Update 51: Russia's war with Ukraine

4 October 2023

According to a new study by the New York Times, significant territorial gains have been hard to come by for either side this year: “Despite nine months of bloody fighting, less than 500 square miles of territory have changed hands since the start of the year. A prolonged stalemate could weaken Western support for Ukraine”. However, Ukraine and its allies continue to claim battlefield progress. The UK’s Chief of the Defence Staff, Tony Radakin, said on 15 September, for example, that Ukraine “continues to hold the initiative, it is pushing Russia back”, while three days later the commander of Ukrainian ground forces, Gen Oleksandr Syrskyi, hailed the recapture of two eastern villages as an important breakthrough. And during his visit to Kyiv on 28 September NATO Secretary General Jens Stoltenberg noted that Ukraine is “gradually gaining ground” in its counteroffensive against Russian forces. 

Nonetheless, Stoltenberg earlier warned on 17 September that there would be no swift end to the war: “Most wars last longer than expected when they first begin. Therefore we must prepare ourselves for a long war in Ukraine”. The UK Ministry of Defence reiterated this warning in its intelligence update on 1 October suggesting that Moscow is preparing for “multiple further years of fighting in Ukraine”.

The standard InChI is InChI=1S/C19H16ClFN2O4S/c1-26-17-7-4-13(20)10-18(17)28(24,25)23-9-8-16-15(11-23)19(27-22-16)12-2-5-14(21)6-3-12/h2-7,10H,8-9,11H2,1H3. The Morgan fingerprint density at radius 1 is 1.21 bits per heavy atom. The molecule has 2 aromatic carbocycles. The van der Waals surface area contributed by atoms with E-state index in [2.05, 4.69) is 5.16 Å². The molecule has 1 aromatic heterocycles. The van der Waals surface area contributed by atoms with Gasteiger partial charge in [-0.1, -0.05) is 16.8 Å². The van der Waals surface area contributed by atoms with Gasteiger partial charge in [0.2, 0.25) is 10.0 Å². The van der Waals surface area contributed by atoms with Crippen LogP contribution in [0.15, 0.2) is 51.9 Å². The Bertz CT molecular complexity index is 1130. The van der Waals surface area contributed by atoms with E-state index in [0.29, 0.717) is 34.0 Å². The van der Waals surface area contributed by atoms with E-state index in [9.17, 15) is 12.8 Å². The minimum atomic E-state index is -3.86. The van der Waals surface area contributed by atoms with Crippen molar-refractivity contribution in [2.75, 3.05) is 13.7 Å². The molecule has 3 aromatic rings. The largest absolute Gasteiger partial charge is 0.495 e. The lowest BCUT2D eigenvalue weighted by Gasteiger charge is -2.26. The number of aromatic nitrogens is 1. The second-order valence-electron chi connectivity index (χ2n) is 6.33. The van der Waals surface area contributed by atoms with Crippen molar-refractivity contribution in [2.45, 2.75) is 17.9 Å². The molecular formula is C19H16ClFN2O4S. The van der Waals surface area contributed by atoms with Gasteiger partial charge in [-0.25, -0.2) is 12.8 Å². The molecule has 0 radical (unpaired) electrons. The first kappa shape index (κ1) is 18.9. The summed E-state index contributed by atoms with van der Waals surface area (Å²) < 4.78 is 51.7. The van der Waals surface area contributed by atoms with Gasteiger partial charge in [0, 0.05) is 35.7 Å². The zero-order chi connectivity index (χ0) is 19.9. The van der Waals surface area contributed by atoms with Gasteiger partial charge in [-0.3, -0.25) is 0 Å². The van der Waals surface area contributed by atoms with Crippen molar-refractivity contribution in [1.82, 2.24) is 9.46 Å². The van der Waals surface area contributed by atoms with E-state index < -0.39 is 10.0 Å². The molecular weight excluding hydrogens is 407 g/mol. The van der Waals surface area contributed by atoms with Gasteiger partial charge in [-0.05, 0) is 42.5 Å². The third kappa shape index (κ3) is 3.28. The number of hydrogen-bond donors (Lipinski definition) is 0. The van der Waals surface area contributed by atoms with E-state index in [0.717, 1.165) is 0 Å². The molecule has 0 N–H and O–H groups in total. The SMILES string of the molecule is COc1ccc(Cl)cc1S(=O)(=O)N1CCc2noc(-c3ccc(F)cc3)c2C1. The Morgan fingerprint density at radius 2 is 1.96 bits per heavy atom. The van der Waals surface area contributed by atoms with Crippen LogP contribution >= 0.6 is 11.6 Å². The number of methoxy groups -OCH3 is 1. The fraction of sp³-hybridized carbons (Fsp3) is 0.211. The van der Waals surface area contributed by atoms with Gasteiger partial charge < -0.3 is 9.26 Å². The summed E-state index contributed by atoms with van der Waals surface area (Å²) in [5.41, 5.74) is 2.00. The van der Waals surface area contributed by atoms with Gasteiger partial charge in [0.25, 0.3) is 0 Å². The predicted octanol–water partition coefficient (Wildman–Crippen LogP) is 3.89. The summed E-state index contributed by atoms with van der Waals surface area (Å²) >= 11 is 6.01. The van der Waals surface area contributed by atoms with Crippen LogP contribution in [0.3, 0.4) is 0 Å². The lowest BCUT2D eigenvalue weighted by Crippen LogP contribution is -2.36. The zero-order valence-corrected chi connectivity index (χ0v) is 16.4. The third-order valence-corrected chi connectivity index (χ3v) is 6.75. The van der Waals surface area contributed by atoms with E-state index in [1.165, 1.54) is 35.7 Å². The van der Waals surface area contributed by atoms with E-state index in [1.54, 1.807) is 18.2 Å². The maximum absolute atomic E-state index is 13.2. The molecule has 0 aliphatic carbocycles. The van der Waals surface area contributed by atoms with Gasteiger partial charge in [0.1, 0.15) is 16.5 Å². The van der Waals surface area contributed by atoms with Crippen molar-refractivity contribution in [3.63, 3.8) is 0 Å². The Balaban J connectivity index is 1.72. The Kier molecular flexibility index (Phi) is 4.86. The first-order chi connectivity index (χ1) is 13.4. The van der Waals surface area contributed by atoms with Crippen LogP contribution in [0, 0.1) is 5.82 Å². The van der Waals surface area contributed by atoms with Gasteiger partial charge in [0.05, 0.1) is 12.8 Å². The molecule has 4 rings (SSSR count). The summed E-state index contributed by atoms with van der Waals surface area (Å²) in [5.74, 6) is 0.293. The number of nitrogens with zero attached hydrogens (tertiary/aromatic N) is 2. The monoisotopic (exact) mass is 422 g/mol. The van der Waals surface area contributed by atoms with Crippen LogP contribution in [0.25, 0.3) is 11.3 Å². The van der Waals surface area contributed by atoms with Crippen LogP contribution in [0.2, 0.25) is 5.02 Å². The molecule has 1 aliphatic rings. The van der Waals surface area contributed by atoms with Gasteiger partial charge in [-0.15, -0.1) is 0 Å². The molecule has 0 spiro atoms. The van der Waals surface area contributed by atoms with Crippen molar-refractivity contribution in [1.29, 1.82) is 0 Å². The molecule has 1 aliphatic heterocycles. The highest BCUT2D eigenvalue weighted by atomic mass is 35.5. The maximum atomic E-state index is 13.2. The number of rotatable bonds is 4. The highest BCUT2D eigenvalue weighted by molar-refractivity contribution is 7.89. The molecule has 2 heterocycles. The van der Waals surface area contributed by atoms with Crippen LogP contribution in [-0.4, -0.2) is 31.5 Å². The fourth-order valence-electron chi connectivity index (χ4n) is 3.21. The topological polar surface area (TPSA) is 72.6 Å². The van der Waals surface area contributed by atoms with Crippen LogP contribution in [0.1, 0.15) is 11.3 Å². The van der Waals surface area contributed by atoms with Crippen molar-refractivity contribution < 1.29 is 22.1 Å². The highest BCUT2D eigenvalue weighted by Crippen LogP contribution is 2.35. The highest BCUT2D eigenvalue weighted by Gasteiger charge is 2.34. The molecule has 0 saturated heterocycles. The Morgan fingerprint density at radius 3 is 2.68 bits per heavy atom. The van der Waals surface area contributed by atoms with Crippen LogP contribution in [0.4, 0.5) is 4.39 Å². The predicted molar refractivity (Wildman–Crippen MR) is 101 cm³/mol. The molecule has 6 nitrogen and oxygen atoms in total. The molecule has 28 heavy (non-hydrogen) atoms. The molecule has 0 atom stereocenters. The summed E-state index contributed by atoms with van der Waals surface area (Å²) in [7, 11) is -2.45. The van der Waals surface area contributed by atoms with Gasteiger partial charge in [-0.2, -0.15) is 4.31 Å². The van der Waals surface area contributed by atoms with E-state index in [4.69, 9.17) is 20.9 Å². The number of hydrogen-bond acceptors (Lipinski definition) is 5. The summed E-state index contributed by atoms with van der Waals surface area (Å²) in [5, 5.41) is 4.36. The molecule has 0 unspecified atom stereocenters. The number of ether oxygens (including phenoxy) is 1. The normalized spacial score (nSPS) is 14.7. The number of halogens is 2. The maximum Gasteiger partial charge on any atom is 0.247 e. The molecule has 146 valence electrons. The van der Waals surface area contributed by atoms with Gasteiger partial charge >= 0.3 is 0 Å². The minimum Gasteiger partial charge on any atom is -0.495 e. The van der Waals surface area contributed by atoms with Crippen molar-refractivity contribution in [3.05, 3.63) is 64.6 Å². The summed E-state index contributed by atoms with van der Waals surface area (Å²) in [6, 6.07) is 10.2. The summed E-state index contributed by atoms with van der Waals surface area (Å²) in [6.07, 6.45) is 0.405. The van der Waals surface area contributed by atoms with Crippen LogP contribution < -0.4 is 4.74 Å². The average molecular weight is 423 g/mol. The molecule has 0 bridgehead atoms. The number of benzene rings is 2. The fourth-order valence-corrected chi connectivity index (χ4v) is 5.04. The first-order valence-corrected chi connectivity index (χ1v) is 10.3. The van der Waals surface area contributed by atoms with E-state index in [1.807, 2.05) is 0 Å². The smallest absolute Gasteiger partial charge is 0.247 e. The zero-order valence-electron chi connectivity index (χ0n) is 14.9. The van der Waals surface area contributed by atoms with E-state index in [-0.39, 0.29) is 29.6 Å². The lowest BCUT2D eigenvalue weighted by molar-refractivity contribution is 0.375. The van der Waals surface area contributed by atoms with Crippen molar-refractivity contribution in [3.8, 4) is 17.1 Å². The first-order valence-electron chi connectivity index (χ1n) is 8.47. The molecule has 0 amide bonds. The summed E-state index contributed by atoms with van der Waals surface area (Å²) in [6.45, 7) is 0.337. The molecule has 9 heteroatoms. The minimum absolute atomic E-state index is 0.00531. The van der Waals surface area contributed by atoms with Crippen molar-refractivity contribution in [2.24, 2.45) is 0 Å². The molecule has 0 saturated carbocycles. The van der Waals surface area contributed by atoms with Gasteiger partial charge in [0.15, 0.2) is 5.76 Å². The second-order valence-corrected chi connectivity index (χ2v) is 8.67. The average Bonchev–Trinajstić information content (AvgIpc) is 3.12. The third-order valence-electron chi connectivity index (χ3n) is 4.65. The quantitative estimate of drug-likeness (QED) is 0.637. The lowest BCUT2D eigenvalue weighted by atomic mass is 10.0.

Despite the bloody stalemate, diplomacy to end the war remains stalled.

In other developments, President Zelensky made his second trip to the United States since Russia’s full-scale invasion of Ukraine, where he attended the UN General Assembly meeting before traveling to Washington for a meeting with congressional leaders and a visit to the White House. In one of Kyiv’s boldest attacks yet on the occupied peninsula of Crimea, the Ukrainian military on 22 September carried out a missile strike on the headquarters of Russia’s Black Sea fleet in Sevastopol.

Read more in the attached pdf.



Russian attacks on civilian infrastructure

Ukrainian attacks inside Russia, in Crimea and on Russia’s Black Sea fleet

The Wagner Group and Belarus-Poland border tensions

The risk of NATO’s direct involvement in the war

Poland-Ukraine: fraying relations

The UN General Assembly and continuing absence of diplomacy

President Zelensky goes to Washington (again)

Military and financial assistance to Ukraine and Russia

Humanitarian consequences of the war

Continuing concerns over nuclear power plants

Further reading:

On outcomes and consequences of the war

On the risk of nuclear war

On investigation of war crimes in Ukraine

On the Black Sea grain agreement and global food security

On sanctions against Russia and post-war reconstruction in Ukraine

On energy security in Europe (and the Nord Stream attack)

On China’s position on the war

On developments within Russia

On Ukraine’s NATO and EU membership applications

On developments within NATO

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